[*]Cost-effectiveness is defined as the value of an intervention - the costs incurred as a result of that intervention divided by the health outcomes achieved.

About Xultophy®

Xultophy® is a once-daily single injection combination of Tresiba® (insulin degludec), a once-daily basal insulin analogue, and Victoza® (liraglutide), a once-daily human GLP-1 analogue.[4] The maximum dose of Xultophy® is 50 dose steps (equivalent to 50 units of insulin degludec and 1.8 mg of liraglutide). Xultophy® is being investigated in the DUAL clinical trial programme, which includes two phase 3a and a number of phase 3b trials, encompassing more than 3,500 people with type 2 diabetes. Xultophy® was granted marketing authorisation by the European Commission on 18 September 2014 and approved in Switzerland on 12 September 2014.[4],[5] Xultophy® has also been accepted for restricted use in people with type 2 diabetes uncontrolled on basal insulin in NHS Scotland and Wales by the Scottish Medicines Consortium and All Wales Medicines Strategy Group, respectively.[6],[7]

About Novo Nordisk

Novo Nordisk is a global healthcare company with more than 90 years of innovation and leadership in diabetes care. This heritage has given us experience and capabilities that also enable us to help people defeat other serious chronic conditions: haemophilia, growth disorders and obesity. Headquartered in Denmark, Novo Nordisk employs approximately 41,000 people in 75 countries and markets its products in more than 180 countries. For more information, visit novonordisk.co.uk (http://www.novonordisk.co.uk).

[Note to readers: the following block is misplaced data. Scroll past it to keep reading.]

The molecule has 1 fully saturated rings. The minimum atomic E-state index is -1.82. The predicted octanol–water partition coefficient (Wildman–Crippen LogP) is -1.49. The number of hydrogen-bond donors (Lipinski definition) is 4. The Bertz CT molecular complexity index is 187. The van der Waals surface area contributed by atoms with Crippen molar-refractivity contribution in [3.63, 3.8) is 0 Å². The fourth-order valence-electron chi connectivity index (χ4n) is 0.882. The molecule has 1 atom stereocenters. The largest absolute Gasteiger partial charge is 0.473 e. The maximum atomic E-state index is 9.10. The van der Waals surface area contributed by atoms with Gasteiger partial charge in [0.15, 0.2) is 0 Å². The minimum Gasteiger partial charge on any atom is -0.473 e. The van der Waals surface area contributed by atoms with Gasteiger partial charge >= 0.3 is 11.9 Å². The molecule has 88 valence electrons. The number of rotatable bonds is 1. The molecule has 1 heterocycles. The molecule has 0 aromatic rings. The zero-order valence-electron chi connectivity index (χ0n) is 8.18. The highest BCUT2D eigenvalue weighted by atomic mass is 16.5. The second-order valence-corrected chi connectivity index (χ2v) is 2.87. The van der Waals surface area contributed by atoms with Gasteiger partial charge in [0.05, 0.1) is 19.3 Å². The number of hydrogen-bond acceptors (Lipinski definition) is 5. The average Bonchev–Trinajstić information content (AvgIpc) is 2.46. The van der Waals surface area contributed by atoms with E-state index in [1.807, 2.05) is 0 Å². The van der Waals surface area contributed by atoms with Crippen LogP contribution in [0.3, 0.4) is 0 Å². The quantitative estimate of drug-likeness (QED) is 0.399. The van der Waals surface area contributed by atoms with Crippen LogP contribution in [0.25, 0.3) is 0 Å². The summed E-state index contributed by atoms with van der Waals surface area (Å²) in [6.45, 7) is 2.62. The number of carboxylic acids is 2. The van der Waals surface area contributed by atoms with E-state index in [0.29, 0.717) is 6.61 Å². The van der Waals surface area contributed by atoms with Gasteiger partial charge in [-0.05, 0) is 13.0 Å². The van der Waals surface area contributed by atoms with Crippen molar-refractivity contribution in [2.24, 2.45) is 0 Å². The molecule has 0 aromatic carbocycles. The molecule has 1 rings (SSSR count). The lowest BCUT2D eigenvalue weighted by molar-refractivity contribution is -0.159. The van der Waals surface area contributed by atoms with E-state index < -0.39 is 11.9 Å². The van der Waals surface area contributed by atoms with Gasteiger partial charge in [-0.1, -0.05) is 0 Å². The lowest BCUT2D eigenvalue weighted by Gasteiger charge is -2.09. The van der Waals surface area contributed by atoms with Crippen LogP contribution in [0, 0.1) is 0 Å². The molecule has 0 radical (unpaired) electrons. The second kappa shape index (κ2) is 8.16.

?: This medicine is subject to additional monitoring. This will allow quick identification of new safety information. You can help by reporting any side effects you may get. See http://www.MHRA.gov.uk/yellowcard for how to report side effects.

References

1. Davies MJ, McEwan P, Glah D, et al. Cost-effectiveness analysis of insulin degludec/liraglutide (IDegLira) vs other basal insulin intensification strategies in type 2 diabetes patients uncontrolled on basal insulin in a United Kingdom setting. P404 at the 2016 Diabetes UK Conference, Glasgow, UK; 2-4 March 2016.

2. Freemantle N, Mamdani M, Vilsboll T, et al. IDegLira Versus Alternative Intensification Strategies in Patients with Type 2 Diabetes Inadequately Controlled on Basal Insulin Therapy. Diabetes Ther. 2015; 6:573-591

3. Buse JB, Perez Manghi FC, Garcia-Hernandez PA, et al. Insulin degludec/liraglutide (IDegLira) is superior to insulin glargine (IGlar) in HbA1c reduction, risk of hypoglycaemia and weight change: DUAL V Study. Diabetologia. 2015; 58(Suppl.1):S402-403

4. EMA. Xultophy® summary of product characteristics. Available at: http://www.ema.europa.eu/docs/en_GB/document_library/EPAR_-_Product_Information/human/002647/WC500177657.pdf Last accessed: February 2016.

5. SwissMedic. Xultophy®: information for professionals. 2014.

6. All Wales Medicines Strategy Group. Final Appraisal Recommendation on insulin degludec/liraglutide. Available at: http://www.awmsg.org/awmsgonline/grabber;jsessionid=dbdb1976caf832626d59aae3ab8f?resId=2015 Last accessed: February 2016.

7. Scottish Medicines Consortium. Advice on insulin degludec/liraglutide. Available at: http://www.scottishmedicines.org.uk/files/advice/insulin_degludec_liraglutide__Xultophy_FINAL_Sept_2015_for_website.pdf Last accessed: February 2016.

Further Information

Media:

Stephen Cull  +44-7584-447-280  scul@novonordisk.com 
Mario Christodoulou  +44-7789-507-812  mciu@novonordisk.com 
Investors:  Peter Hugreffe Ankersen  +45-3075-9085  
phak@novonordisk.com 
Melanie Raouzeos  +45-3075-3479  mrz@novonordisk.com 
Daniel Bohsen  +45-3079-6376  dabo@novonordisk.com